You come to care deeply about all three characters. Rose is a posh, scatty history of art student, an innocent abroad who makes the wonderful discovery that if you ask a boy to sleep with you he almost certainly will. Di is a no-nonsense lesbian on a business studies course who is exceptionally sporty, while Viv is an earnest and reserved sociology student who dresses in 1940s clothes, observing others sharply and revealing little of herself.
There are moments here that made me cry with laughter, nor least when all three girls dance wildly in their sitting-room to Prince’s Let’s Go Crazy pumped up to max on their sound system.
But this is also a play that cuts deeply and asks hard questions, about the nature of kindness for instance, and the way friendship can decay just like everything else. There are moments in the second half that are overwhelmingly moving as the characters experience the thousand natural shocks that flesh is heir to.
Anna Mackmin directs a sharply observed, richly enjoyable production, elegantly staged and mixing laughter with sudden jolts of pain and loss. The cast is also outstanding. Anna Maxwell Martin is delightfully funny, warm and touching as Rose, who finds warmth and comfort in the beds of virtual strangers to the dismay of her friends. Tamzin Outhwaite is moving as the brisk straightforward Di who is helped by her friends through a terrible ordeal, while Gina McKee gives a fascinatingly persuasive performance as the kind of person who maintains an air of tantalising reserve in even her closest relationships.
One thought struck me as I left the theatre. Excellent though it is, the play might be even more poignant if it moved backwards rather than forwards in time, like Pinter’s Betrayal and Sondheim’s Merrily We Roll Along. But I suppose smarty-pants critics like me would have accused Bullmore of lack of originality had she taken that option.
Charles Spencer, 24 January, 2013
Bullmore makes you like, and believe in, her three characters. Rose is a gorgeous creation: generous, funny and curiously innocent in her cheerful promiscuity. But one also warms to Viv, who writes earnest essays about the way the corset is society’s weapon for confining women; and to Di, who, forced to return home after uni, gloomily announces: “I’ve gone back to fish on Fridays and not being a lesbian.”
The play also has a careering energy that makes you accept the fact that two crucial plot crises are arbitrarily inserted. More serious to me is the way Bullmore, in pursuing the oscillations of female friendship, excludes the public world. The mid-80s was a peculiarly turbulent period in British life, involving a miners’ strike, IRA mainland bombing and student demos – yet none of these impinge on Bullmore’s trio, who seem to inhabit a goldfish bowl of their own.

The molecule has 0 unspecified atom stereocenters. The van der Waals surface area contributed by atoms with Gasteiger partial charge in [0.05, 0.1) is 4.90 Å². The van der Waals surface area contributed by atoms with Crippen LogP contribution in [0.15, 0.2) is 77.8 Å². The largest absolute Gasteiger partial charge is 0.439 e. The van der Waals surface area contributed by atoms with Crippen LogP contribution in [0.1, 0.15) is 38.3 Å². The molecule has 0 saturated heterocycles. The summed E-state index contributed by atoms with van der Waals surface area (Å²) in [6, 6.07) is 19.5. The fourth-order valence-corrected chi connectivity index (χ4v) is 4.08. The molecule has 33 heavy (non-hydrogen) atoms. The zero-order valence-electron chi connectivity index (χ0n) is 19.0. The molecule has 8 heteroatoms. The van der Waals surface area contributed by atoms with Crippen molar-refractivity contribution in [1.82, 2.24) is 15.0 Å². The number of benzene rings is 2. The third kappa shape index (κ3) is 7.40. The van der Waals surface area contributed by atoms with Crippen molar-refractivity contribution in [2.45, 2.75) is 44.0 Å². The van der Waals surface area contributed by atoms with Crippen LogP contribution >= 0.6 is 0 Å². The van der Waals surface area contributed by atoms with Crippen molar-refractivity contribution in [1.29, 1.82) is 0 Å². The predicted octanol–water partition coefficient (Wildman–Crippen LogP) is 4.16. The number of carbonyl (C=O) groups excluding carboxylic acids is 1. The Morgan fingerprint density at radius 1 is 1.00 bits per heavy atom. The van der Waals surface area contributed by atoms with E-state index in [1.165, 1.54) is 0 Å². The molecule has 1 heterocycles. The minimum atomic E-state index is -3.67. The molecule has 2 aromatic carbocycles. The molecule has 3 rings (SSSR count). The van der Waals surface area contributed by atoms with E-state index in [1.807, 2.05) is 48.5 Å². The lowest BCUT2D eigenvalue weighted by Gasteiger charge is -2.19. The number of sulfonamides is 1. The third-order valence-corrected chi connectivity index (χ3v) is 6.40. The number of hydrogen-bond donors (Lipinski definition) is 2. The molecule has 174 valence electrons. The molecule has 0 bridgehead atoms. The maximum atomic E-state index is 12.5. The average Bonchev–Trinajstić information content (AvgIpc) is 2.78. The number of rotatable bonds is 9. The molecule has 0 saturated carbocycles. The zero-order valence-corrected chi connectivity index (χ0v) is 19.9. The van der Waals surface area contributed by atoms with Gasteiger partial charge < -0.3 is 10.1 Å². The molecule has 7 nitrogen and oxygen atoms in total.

One thing that does affect them is music – and the most unforgettable scene in Anna Mackmin’s vivid production shows the three women miming and dancing to Prince’s Let’s Go Crazy with hilariously boozy fervour. The three actors are also excellent. Anna Maxwell Martinconveys all of Rose’s Sally Bowles-like sweetness of nature with a built-in capacity for disappointment. Gina McKee lends Viv – the dark horse who goes on to achieve her career goals – a genuine emotional complexity. And Tamzin Outhwaite’s Di combines a bronzed-limbed sportiness with an underlying vulnerability. It’s a play that, whatever its flaws, is impossible not to like.
Michael Billington, 24 January, 2013
A nice stage direction in Amelia Bullmore’s playtext has a character “mangled by laughter”. It comes late on, when the middle-aged speaker is relating a genuinely painful humiliation and loss to a lifelong friend who minutes earlier was an enemy. It’s a complicated, unpredictable, truthful and brilliant moment.
Directed by Anna Mackmin and promoted from the theatre’s excellent try-out studio to its main stage, Di and Viv and Rose follows three university housemates over 27 years. It may be described (ie, written off by haughty chaps) as a women’s-interest piece, but that would traduce something funny, universal and wise. It is about friendship, sexuality, and sex, growing up and changing tack, intimacy and comradeship, corsetry and careers, success, disaster and dissatisfaction. It compasses illness, loss, loneliness and loyalty .
Tracksuited Di (Tamzin Outhwaite) is Amazonian and gay, Rose (Anna Maxwell Martin) whimsical, promiscuous and anxious to please. Viv (Gina McKee) is serious and academic and appals Rose by dressing “as if it was the war” in shirtwaisters and thick tights. Their cohabitation is beautifully drawn: arguments; launderette rows; Viv’s attempts to read her dissertation on the feminist history of dress; plain speaking about Rose’s headlong promiscuity; and Di’s brilliant slapping-down of her “bi-curious” attempt at a girl kiss: “I know your sort. Time waster. Technically inept.” Much of it is unforcedly funny; a ridiculous drunken dance to Prince’s Lets Go Crazy gets a storm of applause.